IAI Code: F2 901

ACFNA 112 Foundation Studio: Two Dimensional Design

(3 credit hours)

Prerequisite: None

Typically Offered: Summer

This course explores the fundamental organizational systems of intentional visual expression through purposeful making of, and critical response to, traditional design concepts. The elements of art and the principles of design will be experienced through a range of media both tactile and digital, with emphasis on spatial perception, color theory, and visual communication.

Outcomes: Students will recognize and experience the core concepts and practices of visual communication through hands-on exercises and projects addressing observation and perception, composition, transformation and manipulation of the picture plane, sequence and narrative, and the physical and communicative properties of pigment and color. Students will further engage these concepts through critical examination of images, texts, and objects representing a wide array of contemporary and historical visual culture.

IAI Code: ART 907

History

ACHIS 101 Western Civilization to the 17th Century

(3 credit hours)

Prerequisite: None

Typically Offered: Fall, Spring, and Summer

This course traces the early development of Western civilization from the ancient Near East, Greece and Rome, the medieval civilization(s), and the European Renaissance and Reformation.

Outcomes: Students will gain an understanding of history as a discipline, be able to place Judaism, Christianity, and Islam in historical context, explain the expansion of the West, and develop critical thinking and communications skills.

IAI Code: S2 902

ACHIS 102 Western Civilization from the 17th Century

(3 credit hours)

Prerequisite: None

Typically Offered: Spring

This course traces the development and of western civilization and its global impact from the seventeenth century to the present.

Outcomes: Students will gain an understanding of history as a discipline and develop critical thinking skills based on historical knowledge about the key people, places, and events that shaped the modern world.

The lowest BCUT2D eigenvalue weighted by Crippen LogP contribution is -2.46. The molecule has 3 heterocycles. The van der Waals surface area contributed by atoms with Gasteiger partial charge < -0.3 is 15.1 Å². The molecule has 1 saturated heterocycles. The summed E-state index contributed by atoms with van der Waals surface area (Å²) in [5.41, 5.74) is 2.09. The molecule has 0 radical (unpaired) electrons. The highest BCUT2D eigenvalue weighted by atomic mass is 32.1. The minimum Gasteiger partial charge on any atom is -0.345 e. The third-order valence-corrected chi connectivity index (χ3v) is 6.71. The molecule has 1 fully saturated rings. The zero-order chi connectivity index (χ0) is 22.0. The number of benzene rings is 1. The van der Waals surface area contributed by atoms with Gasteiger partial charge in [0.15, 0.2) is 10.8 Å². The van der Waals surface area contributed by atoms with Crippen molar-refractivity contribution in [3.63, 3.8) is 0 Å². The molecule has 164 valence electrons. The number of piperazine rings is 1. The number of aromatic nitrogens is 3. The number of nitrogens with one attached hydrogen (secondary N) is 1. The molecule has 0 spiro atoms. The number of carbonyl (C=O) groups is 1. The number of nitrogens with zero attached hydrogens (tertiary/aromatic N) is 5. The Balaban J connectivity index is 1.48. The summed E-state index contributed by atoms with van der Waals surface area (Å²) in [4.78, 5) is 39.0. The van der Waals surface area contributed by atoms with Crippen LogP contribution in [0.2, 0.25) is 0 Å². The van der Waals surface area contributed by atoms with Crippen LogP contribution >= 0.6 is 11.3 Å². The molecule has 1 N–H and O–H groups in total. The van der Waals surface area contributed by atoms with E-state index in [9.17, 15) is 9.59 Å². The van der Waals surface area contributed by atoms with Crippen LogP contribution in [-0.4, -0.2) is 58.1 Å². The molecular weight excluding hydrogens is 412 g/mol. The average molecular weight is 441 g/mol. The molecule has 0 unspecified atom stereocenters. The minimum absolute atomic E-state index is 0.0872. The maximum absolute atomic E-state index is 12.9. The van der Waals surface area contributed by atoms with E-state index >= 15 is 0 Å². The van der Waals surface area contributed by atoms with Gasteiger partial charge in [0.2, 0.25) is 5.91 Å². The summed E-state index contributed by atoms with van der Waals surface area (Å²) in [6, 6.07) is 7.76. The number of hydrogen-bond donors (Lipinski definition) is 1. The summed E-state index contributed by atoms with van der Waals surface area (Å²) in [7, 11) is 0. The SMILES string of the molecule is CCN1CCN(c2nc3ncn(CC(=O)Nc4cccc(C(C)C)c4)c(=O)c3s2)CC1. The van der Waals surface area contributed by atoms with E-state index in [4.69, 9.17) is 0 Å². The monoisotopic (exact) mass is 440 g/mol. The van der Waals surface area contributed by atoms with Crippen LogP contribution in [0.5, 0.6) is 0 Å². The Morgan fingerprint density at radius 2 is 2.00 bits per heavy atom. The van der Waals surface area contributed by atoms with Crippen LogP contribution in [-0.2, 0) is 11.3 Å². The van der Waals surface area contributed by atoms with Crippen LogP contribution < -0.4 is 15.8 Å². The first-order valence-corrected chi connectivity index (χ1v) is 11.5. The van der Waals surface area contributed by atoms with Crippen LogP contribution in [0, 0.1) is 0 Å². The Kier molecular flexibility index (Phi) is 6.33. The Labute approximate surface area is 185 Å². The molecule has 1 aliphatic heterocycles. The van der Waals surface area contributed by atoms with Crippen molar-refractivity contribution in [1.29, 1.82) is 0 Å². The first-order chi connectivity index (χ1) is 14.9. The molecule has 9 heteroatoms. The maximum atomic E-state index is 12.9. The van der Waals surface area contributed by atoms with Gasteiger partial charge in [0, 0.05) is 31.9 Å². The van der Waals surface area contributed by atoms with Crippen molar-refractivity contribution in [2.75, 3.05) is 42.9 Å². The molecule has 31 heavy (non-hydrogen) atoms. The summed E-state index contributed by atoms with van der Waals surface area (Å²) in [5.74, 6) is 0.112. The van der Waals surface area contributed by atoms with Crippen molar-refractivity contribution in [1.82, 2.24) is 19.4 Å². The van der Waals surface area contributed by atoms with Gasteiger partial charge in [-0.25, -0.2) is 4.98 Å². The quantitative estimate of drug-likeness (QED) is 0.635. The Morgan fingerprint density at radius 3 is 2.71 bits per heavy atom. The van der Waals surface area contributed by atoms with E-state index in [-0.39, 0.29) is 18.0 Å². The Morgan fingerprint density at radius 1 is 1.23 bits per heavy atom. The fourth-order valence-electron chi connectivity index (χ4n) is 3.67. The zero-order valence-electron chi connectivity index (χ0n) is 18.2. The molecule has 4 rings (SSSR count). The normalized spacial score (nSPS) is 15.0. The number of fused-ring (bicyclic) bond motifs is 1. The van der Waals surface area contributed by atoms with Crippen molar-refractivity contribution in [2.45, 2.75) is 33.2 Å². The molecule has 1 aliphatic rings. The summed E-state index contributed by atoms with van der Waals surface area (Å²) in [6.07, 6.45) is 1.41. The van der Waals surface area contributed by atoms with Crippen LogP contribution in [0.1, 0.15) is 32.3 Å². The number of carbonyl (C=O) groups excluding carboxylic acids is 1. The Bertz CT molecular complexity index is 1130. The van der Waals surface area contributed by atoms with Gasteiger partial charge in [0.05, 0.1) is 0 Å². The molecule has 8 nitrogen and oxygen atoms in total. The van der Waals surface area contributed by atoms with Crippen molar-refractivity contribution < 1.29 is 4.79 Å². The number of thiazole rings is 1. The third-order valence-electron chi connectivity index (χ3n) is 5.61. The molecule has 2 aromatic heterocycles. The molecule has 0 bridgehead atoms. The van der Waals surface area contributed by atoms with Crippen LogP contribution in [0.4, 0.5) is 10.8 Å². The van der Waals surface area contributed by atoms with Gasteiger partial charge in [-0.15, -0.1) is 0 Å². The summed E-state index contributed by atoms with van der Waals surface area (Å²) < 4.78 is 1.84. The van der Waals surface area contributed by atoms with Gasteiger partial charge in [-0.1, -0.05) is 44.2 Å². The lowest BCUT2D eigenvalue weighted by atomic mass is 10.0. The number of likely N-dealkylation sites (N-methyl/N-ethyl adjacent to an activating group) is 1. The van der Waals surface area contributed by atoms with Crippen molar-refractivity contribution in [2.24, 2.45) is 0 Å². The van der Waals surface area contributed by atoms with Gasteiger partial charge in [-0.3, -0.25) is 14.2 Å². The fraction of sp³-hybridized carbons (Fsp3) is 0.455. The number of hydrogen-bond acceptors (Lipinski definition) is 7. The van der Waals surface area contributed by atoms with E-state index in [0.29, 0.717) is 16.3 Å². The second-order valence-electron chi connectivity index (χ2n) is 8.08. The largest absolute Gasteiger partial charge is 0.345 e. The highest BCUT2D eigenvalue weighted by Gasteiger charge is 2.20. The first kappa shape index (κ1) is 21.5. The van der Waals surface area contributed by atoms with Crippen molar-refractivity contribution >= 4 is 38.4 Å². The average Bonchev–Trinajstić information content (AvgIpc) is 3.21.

IAI Code: S2 903

ACHIS 201 US History to 1865

(3 credit hours)

Prerequisite: None

Typically Offered: Odd Summers (e.g., 2019, 2021, etc.)

This course is an introduction to the history of the United States from the colonial era through the Civil War.

Outcomes: Students will demonstrate an understanding of Native American societies, the impact of European colonization, the creation and evolution of democratic institutions in a multicultural society, the geographic expansion of the United States, and the impact of slavery.

IAI Code: H2 904

ACHIS 202 US History since 1865

(3 credit hours)

Prerequisite: None

Typically Offered: Even Summers (e.g., 2020, 2022, etc.)

This course is an introduction to the history of the United States from the Civil War to the present.

Outcomes: Students will demonstrate an understanding of how the United States became a modern industrial society, the emergence and evolution of the modern welfare state, the rise of the United States as a global power, and the impact of controversies over civil rights and liberties on American society.

IAI Code: H2 905

Information Systems

ACINF 247 Introduction to Information Systems

(3 credit hours)

Prerequisite: None

Typically Offered: Infrequently

This course is an introduction to using information technology to support business processes.